There are many reasons why a John McCain presidency is something we should fear and do everything we can to prevent. His callous and opportunistic indifference to the American faith in the rule of law is now at the top of the list.

Thursday, June 12, 2008

Nuking the Great Lakes

Here's an important issue that's sneaked under the radar:

Ontario Power Generation is seeking permission to construct a huge, underground storage pit for nuclear waste on the edge of Lake Huron, at Kinkardine, Ontario. If permitted, nuclear waste with toxic potential that will last hundreds of thousands of years will be stored where it can leak into Lake Huron. So far, the Canadian authorities responsible for reviewing this project have not considered its impact on Michigan and other parts of the United States.

It's vitally important that Michigan residents express their views on this threat to environmental sanity. In addition to the fact that polluting Lake Huron is, in any form, unethical and stupid, consider this: the Michigan economy is in the tank, and one of the only hopes we have for recovery is the fact that the Great Lakes constitute about one fifth of the world's available fresh water. Storing nuclear waste on the Bruce Peninsula is a threat to everyone who lives in Michigan. Of course, it's also a threat to millions of Canadians.

Send an email, asap, to the Canadian Environmental Assessment Agency. The address is The deadline for public comment is June 18. For an easy way to do this, go the Citizens for Alternatives to Chemical Contamination (CACC) website.

Here are some important points, courtesy of CACC:

1. The study area for this deep geological repository should be expanded to include Michigan and all communities in the Great Lakes Basin.

2. The Environmental Impact Panel should be made up of members entirely independent of the nuclear establishment in Canada and should not include members of the Canadian Nuclear Safety Commission.

3. The comment period should be extended by at least 90 days to properly inform all communities affected by the proposed repository of its likely serious impact.

4. The Canadian Environmental Assessment Agency should hold informational meetings in Michigan and other impacted parts of the United States, in addition to meetings in Canada.

It's also important to send copies to your state and federal representatives, which you can do via the CACC site.
For more information, see this article in the Times Herald (ht/jj).

Friday, June 06, 2008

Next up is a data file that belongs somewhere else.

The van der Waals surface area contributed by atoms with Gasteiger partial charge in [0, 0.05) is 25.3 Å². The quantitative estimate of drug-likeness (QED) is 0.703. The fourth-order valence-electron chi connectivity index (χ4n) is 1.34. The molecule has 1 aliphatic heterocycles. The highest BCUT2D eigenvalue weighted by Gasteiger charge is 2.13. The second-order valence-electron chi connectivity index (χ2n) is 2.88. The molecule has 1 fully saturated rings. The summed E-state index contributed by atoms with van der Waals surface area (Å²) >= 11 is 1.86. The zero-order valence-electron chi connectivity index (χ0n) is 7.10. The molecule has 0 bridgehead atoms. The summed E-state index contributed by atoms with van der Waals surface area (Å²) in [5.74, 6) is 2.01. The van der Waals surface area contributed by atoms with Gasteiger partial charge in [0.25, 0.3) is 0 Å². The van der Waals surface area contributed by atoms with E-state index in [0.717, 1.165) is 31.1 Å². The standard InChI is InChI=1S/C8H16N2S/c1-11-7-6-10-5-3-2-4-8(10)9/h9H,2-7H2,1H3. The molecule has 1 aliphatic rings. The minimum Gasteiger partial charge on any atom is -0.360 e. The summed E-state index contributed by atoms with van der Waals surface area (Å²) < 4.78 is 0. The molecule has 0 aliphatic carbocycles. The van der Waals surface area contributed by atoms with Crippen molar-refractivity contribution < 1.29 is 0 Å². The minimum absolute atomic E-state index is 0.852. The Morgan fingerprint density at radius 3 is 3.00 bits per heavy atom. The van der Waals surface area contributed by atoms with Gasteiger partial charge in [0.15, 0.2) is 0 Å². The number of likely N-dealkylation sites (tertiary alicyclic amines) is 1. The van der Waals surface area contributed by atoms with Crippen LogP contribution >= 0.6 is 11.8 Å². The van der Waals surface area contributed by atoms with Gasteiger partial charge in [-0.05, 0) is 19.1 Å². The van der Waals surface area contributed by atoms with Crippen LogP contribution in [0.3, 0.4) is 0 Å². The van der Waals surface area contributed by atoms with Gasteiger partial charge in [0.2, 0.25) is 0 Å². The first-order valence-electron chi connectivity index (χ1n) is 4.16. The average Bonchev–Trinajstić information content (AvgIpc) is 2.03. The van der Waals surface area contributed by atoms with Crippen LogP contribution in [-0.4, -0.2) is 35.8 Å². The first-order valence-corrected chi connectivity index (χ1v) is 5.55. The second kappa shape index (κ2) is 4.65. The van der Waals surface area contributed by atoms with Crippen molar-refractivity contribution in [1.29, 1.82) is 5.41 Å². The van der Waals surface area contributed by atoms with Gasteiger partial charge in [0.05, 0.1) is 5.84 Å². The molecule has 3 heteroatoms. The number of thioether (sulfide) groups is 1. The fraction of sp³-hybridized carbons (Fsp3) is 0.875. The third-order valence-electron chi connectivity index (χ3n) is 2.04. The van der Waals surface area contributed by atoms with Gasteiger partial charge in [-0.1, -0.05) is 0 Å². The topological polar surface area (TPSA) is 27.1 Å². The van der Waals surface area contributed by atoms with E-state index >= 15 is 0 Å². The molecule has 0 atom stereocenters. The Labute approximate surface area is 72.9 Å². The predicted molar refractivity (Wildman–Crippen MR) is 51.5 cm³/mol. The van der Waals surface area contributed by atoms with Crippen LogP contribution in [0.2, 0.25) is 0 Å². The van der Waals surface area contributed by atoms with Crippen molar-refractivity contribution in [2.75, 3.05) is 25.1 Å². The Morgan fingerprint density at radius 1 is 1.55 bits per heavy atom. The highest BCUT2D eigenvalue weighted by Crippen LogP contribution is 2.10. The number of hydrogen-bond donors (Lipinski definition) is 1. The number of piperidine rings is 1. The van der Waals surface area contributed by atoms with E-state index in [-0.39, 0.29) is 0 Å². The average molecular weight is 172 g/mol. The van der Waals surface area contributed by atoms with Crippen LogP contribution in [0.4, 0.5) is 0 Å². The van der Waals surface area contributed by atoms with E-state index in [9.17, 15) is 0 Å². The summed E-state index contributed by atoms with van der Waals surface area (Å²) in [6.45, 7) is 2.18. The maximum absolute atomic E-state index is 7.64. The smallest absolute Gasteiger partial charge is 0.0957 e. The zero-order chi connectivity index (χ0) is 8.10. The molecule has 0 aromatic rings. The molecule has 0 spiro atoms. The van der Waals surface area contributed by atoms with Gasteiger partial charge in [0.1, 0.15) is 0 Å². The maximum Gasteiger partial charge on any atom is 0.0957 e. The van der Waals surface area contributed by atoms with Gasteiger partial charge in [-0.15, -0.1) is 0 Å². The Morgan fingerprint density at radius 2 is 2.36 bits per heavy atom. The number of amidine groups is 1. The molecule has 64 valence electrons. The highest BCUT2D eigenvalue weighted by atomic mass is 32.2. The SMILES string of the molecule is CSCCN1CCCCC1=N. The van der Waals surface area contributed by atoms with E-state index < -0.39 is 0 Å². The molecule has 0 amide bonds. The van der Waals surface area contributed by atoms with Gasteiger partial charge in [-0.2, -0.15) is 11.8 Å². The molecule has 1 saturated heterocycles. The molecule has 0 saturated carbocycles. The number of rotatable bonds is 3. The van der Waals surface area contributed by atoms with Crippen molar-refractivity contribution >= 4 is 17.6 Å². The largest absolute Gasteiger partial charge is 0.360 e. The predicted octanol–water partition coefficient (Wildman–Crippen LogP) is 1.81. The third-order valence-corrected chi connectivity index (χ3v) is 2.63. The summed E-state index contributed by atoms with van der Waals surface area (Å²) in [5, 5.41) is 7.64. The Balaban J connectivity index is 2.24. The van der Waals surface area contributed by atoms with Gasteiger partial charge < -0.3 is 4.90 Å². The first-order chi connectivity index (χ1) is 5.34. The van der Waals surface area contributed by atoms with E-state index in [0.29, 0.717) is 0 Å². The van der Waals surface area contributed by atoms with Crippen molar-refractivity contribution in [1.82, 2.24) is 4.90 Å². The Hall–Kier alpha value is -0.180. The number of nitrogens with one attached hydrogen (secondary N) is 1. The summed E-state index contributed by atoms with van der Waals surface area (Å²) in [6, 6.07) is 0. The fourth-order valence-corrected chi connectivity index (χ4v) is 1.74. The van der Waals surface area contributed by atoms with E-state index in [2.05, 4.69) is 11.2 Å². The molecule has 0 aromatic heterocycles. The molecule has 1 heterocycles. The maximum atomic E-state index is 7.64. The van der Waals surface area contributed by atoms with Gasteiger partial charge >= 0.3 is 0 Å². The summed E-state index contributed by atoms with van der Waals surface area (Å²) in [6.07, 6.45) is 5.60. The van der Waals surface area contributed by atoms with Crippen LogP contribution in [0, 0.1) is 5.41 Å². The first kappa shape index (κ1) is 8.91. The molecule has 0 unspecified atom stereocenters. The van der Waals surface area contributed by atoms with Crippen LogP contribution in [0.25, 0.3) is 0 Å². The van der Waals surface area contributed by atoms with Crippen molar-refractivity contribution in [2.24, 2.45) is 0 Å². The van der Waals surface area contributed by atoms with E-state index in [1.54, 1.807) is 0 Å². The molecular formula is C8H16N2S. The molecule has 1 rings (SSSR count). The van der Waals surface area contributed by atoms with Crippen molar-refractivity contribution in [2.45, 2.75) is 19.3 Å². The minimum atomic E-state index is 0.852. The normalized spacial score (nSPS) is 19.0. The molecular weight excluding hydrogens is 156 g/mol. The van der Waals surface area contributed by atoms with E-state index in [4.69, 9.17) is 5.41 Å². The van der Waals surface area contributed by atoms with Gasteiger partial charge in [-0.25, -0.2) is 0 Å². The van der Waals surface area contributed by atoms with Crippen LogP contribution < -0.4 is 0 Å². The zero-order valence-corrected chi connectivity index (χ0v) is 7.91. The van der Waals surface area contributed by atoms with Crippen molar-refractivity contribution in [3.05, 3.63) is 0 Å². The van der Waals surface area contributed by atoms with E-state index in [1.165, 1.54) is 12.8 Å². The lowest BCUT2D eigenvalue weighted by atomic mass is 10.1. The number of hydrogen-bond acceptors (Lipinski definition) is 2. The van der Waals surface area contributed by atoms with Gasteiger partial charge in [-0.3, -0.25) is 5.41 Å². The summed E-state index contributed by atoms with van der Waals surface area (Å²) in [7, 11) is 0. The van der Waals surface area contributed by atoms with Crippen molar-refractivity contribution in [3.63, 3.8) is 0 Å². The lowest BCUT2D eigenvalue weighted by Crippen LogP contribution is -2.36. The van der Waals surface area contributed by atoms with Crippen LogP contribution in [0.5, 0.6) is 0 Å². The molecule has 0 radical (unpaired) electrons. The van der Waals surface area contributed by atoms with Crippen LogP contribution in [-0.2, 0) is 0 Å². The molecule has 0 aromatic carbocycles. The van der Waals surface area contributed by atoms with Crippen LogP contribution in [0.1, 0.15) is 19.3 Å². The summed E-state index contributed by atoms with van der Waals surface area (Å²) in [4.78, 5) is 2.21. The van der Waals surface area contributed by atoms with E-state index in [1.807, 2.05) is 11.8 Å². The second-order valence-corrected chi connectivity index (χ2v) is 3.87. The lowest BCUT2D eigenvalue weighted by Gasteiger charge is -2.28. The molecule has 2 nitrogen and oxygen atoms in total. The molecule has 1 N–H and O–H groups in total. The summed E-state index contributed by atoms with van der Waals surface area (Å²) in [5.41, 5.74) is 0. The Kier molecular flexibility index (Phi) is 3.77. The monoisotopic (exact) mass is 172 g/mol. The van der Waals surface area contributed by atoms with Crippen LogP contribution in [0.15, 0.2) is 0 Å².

June 21 Rally for Peace and Justice

BlueNovember.Org Peace and Justice Rally

Saturday, June 21, 2008
1:00 to 3:00 P.M.
Corner of Pine Grove and Sanborn
Port Huron, MI

Signs are available, but feel free to bring your own expressions of peace.

This is a non-violent, non-confrontational event. We intend to be a peaceful voice of dissent. All participants are instructed not to impede traffic or engage in confrontational debate with passersby.

Monday, June 02, 2008

As bad as Bush. Or worse.

Looking for a portrait of John McCain? Cliff Schecter has given us one in The Real McCain: Why Conservatives Don't Trust Him--and Why Independents Shouldn't, published by PoliPoint Press. Schecter, a political commentator and consultant, tells the McCain story in a fashion that is lively and well-documented.

The picture he offers is not a pretty one. Consider a few observations:

  • In 2007, McCain voted to abolish the federal minimum wage.

  • The Action Council of the Children's Defense Fund recently named McCain "America's Worst Senator for Children."

  • Iraq and Afghanistan Veterans of America (IAVA), the country's first and largest Iraq veterans' group, graded all members of Congress for their votes affecting the welfare of troops, veterans, or military families. 36 senators received a B+ or above. McCain's grade was a D.

  • In 1999, McCain joined a group of neoconservatives calling for the removal of Saddam Hussein with or without support from the U.N. Security Council. Along with Paul Wolfowitz, Donald Rumsfeld, and others, he bears major responsibility for the U.S. invasion and occupation of Iraq.

  • Former Representative John LeBoutillier, a New York Republican, has said that when McCain and Bush were both seeking the Republican presidential nomination, "Nearly all the Republican senators endorsed Bush because they knew McCain from serving with him in the Senate. They so disliked him that they wouldn't support him. They had been on the hard edge of his behavior."

The Real McCain is a valuable resource for the months ahead. Give it to any family member or friend who talks about voting for this candidate. Sadly, John McCain has proven himself to be not a maverick, an independent, or a reformer, but a legislative follower of the worst sort and a profound disappointment to a wide range of Americans.